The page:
from The American Heritage® Dictionary of the English Language, 4th Edition
- n. The repetition of the same sounds or of the same kinds of sounds at the beginning of words or in stressed syllables, as in "on scrolls of silver snowy sentences” ( Hart Crane). Modern alliteration is predominantly consonantal; certain literary traditions, such as Old English verse, also alliterate using vowel sounds.
from Wiktionary, Creative Commons Attribution/Share-Alike License
- n. The repetition of consonants at the beginning of two or more words immediately succeeding each other, or at short intervals.
- n. The recurrence of the same letter in accented parts of words, as in Anglo-Saxon alliterative meter.
from the GNU version of the Collaborative International Dictionary of English
- n. The repetition of the same letter at the beginning of two or more words immediately succeeding each other, or at short intervals; as in the following lines:
from The Century Dictionary and Cyclopedia
- n. The repetition of the same letter or sound at the beginning of two or more words in close or immediate succession; the recurrence of the same initial sound in the first accented syllables of words; initial rime: as, many men, many minds.
- n. Alliteration was a characteristic of old Teutonic poetry (Anglo-Saxon and Middle English, Old Saxon, Icelandic, etc.), terminal rime, as a regular feature, being of later (Romance) introduction. The lines were divided into two sections, the first having regularly two alliterating syllables, the second one; but by license or mere accident four or more alliterating syllables might occur, as in the last line of the extract from Piers Plowman. The alliterating syllable was always accented, and was not necessarily initial, as written; it might follow an unaccented prefix, as ar-raye in the extract. The vowels, being all more or less open and easy of utterance, might alliterate with one another. In Churchill's line “Apt alliteration's artful aid,” given above, the initial vowel-sounds are different (a, a or a, ȧ, ā), though spelled with the same letter. The following is an example of Middle English alliteration:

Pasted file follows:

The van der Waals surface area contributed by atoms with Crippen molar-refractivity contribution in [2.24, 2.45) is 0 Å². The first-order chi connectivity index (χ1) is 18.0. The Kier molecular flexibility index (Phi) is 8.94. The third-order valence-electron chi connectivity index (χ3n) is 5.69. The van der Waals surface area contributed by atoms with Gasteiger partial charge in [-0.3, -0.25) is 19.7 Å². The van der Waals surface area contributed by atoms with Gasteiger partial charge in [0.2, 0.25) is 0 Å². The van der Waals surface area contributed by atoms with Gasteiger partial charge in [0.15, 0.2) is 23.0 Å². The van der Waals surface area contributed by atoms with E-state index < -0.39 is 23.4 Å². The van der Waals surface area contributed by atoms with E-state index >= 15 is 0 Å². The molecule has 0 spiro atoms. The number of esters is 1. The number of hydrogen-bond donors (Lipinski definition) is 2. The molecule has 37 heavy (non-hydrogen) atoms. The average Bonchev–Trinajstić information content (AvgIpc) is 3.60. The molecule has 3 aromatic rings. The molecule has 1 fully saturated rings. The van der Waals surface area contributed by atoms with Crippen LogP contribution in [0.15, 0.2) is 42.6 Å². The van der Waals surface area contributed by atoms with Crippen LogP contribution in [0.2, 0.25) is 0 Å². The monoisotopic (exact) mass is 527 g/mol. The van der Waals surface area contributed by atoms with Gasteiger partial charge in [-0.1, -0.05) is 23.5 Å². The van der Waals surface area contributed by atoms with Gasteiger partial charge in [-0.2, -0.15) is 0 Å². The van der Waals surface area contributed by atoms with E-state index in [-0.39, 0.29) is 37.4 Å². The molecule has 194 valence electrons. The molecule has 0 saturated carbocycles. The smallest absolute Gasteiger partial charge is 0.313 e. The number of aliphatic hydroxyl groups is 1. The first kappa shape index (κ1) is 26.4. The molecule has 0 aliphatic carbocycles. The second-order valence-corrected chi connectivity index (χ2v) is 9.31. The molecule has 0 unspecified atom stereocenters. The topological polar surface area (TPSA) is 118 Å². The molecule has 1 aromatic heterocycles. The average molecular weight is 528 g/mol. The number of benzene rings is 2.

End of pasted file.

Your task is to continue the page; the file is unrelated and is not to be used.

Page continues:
- n. Chaucer's verse is cast on the Romance model with final rime, but he often uses alliteration as an additional ornament:
- n. Such alliteration is much affected by Spenser and his imitators, and occurs with more or less frequency in all modern poetry.
from WordNet 3.0 Copyright 2006 by Princeton University. All rights reserved.
- n. use of the same consonant at the beginning of each stressed syllable in a line of verse
“The word alliteration is hardly new,” Grandma Margaret said.
The alliteration is killer (especially friggin flabbergastedness), and really helps propel the language along.
If he was related to these kings, that would be consistent with but is not proved by the name alliteration and his position of authority.
Because ‘Mat Leave Monday’ has alliteration, and the word alliteration is grown-up and thinky.
a little alliteration is always nice also, check out what this lady does with books!
[MF: Writers will often hear that alliteration is annoying and that one ought not employ it, if at all possible.
The use of the word "rape" is not an exercise in alliteration.
Or you go with the first syllable, last name alliteration and options such as....
Reeves attraction to a real-world lover with the same name alliteration may have been an identification with his alter ego on a subconscious level, or a tip of the hat to the casual observer that the Universe is up to its old tricks again.
An alliteration addict from Brazil has asked whether the notion of alliteration has to be purely sound-based.